Physicists Say Big Bang was 'Nothing Special'
At all began with the Big Bang, scientists have been telling us for years. And so that expansive beginning of the universe must have been very special, one would assume.
Not so, according to two physicists at the University of Chicago.
"We like to say that the big bang is nothing special in the history of our universe," said Sean Carroll, an Assistant Professor in Physics at the University of Chicago.
The big bang could be a normal event in the natural evolution of the universe that will happen repeatedly over incredibly vast time scales as the universe expands, empties out and cools off, say Carroll and graduate student Jennifer Chen.
The duo wondered why time flows in only one direction, and whether the Big Bang -- a theory that has not been proven -- arose from an energy fluctuation in empty space that conforms to the known laws of physics.
Other researchers have long suggested that the universe is cyclic, and that the Big Bang was the beginning of our universe as we know it, but not the beginning of the larger Universe that encompasses everything, including that which we can never see because it's beyond our cosmic bubble.
The question about the arrow of time has vexed physicists for a century because "for the most part the fundamental laws of physics don't distinguish between past and future. They're time-symmetric," Carroll says.
Time is closely related to the concept of entropy, a measure of disorder in the universe. Entropy naturally increases with time, physicist Ludwig Boltzmann suggested a century ago.
As Carroll puts it: "You can turn an egg into an omelet, but not an omelet into an egg."
But the mystery remains as to why entropy was low in the universe to begin with. The difficulty of that question has long bothered scientists, who most often simply leave it as a puzzle to answer in the future. Previous researchers have approached whole shebang the assumption that entropy in the universe is finite. Carroll and Chen take the opposite approach.
"We're postulating that the entropy of the universe is infinite," Chen said in a statement issued yesterday. "It could always increase."
To successfully explain why the universe looks as it does today, both approaches must accommodate a process called inflation, which is an extension of the Big Bang theory. According to inflation, the universe underwent a period of very rapid and massive expansion in a fraction of a second after the Big Bang.
But there's a problem with that scenario. To begin inflation, the universe would have encompassed a microscopically tiny patch in an extremely unlikely configuration, not what scientists would expect from a randomly chosen initial condition.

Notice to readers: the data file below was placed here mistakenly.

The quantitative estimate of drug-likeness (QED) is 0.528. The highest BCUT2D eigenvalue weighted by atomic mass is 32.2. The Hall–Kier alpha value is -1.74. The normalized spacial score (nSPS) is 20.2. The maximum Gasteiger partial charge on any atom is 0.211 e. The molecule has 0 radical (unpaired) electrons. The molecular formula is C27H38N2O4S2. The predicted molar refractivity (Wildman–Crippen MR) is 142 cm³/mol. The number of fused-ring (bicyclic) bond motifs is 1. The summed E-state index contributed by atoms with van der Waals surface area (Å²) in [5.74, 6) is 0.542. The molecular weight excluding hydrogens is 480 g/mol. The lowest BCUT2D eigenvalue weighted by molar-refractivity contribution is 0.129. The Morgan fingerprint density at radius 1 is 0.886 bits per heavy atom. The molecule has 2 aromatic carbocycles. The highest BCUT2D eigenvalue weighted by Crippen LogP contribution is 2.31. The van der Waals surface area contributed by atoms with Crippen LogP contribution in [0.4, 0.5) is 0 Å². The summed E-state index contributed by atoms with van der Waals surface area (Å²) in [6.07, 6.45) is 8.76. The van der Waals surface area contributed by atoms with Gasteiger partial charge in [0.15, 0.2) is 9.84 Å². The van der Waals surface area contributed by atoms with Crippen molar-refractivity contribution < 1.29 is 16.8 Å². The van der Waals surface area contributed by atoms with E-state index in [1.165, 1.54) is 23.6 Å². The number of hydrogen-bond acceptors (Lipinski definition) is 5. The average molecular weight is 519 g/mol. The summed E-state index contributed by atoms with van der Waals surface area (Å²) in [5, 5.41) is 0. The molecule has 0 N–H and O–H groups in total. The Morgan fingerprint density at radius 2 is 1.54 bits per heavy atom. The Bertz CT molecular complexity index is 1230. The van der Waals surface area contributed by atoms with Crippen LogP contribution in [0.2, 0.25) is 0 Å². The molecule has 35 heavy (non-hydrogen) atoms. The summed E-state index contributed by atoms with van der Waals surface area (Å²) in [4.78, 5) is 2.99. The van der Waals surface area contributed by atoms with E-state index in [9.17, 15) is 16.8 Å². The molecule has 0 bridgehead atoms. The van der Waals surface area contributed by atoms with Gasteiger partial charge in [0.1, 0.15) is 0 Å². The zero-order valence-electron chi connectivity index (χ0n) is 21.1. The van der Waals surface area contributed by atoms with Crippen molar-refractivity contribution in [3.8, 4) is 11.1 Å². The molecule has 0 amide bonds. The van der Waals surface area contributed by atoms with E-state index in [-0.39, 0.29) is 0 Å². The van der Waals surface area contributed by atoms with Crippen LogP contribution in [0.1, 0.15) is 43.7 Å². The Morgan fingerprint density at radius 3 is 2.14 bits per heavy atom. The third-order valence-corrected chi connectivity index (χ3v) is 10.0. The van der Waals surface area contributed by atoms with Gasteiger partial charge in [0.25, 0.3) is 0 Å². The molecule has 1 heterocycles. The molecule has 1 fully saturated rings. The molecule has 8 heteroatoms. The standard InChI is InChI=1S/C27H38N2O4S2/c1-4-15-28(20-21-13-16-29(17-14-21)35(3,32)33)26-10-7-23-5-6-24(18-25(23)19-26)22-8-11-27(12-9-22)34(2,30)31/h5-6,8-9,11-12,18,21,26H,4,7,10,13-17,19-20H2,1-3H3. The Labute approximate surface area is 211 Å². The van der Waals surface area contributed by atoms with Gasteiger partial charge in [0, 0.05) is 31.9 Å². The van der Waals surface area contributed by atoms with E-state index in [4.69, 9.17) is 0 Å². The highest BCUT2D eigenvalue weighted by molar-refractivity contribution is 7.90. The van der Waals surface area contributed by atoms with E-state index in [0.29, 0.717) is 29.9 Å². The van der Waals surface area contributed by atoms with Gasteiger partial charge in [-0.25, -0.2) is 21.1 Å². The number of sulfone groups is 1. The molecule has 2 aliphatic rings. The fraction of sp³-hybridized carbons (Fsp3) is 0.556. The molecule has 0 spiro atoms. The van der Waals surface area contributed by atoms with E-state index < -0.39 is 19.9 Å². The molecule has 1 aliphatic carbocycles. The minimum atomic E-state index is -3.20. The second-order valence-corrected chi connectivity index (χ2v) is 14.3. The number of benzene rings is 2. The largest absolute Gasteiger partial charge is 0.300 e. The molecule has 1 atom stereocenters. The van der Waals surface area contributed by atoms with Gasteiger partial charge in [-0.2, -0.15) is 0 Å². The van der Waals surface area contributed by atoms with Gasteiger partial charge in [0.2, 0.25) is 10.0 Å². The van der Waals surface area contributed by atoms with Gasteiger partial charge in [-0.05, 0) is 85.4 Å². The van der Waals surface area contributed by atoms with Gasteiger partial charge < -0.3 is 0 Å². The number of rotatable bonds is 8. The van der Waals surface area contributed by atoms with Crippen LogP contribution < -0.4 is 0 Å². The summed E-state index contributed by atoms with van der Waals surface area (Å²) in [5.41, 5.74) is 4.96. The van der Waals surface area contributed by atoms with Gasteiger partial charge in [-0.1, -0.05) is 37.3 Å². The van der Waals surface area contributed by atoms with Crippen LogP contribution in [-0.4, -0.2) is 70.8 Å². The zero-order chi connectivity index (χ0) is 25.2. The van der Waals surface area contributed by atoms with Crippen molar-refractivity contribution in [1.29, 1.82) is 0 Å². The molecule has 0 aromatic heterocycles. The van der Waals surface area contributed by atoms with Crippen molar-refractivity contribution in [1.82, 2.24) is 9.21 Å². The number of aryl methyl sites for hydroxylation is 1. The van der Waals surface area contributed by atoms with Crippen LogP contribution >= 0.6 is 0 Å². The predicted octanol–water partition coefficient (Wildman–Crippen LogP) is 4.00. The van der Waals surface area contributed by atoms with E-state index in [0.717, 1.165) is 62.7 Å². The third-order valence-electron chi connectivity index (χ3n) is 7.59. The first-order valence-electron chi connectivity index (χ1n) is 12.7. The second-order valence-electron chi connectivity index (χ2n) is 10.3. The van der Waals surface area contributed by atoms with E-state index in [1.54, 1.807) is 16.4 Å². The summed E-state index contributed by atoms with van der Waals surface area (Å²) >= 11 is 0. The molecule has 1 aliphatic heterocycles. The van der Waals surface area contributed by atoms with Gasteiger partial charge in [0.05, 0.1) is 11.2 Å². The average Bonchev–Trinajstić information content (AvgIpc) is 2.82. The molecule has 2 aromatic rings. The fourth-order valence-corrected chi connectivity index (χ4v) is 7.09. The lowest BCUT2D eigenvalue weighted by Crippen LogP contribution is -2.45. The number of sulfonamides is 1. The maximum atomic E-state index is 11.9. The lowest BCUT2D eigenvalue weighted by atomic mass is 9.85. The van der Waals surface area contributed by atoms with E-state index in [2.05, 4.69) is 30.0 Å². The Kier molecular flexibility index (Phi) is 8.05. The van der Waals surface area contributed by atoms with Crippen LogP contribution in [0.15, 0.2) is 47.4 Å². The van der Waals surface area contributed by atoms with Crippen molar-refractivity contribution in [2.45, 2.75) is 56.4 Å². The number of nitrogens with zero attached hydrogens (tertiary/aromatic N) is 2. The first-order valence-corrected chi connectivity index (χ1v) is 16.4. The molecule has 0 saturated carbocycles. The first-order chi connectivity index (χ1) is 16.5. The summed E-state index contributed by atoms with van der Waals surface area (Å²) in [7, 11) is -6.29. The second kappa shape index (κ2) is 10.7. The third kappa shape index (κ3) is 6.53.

Carroll and Chen argue that a generic initial condition is actually likely to resemble cold, empty space -- not an obviously favorable starting point for the onset of inflation.
In a universe of finite entropy, some scientists have proposed that a random fluctuation could trigger inflation. This, however, would require the molecules of the universe to fluctuate from a high-entropy state into one of low entropy-a statistical longshot.
"The conditions necessary for inflation are not that easy to start," Carroll said. "There's an argument that it's easier just to have our universe appear from a random fluctuation than to have inflation begin from a random fluctuation."
Carroll and Chen's scenario of infinite entropy is inspired by a finding in 1998 that the universe will expand forever because of a mysterious force scientists have come to call "dark energy." Under these conditions, the natural configuration of the universe is one that is almost empty.
"In our current universe, the entropy is growing and the universe is expanding and becoming emptier," Carroll said.
But even empty space has faint traces of energy that fluctuate on the subatomic scale. As suggested previously by Jaume Garriga of Universitat Autonoma de Barcelona and Alexander Vilenkin of Tufts University, these flucuations can generate their own big bangs in tiny areas of the universe, widely separated in time and space. Carroll and Chen extend this idea in dramatic fashion, suggesting that inflation could start "in reverse" in the distant past of our universe, so that time could appear to run backwards (from our perspective) to observers far in our past.
Regardless of the direction they run in, the new universes created in these big bangs will continue the process of increasing entropy. In this never-ending cycle, the universe never achieves equilibrium. If it did achieve equilibrium, nothing would ever happen. There would be no arrow of time.
"There's no state you can go to that is maximal entropy. You can always increase the entropy more by creating a new universe and allowing it to expand and cool off," Carroll explained.
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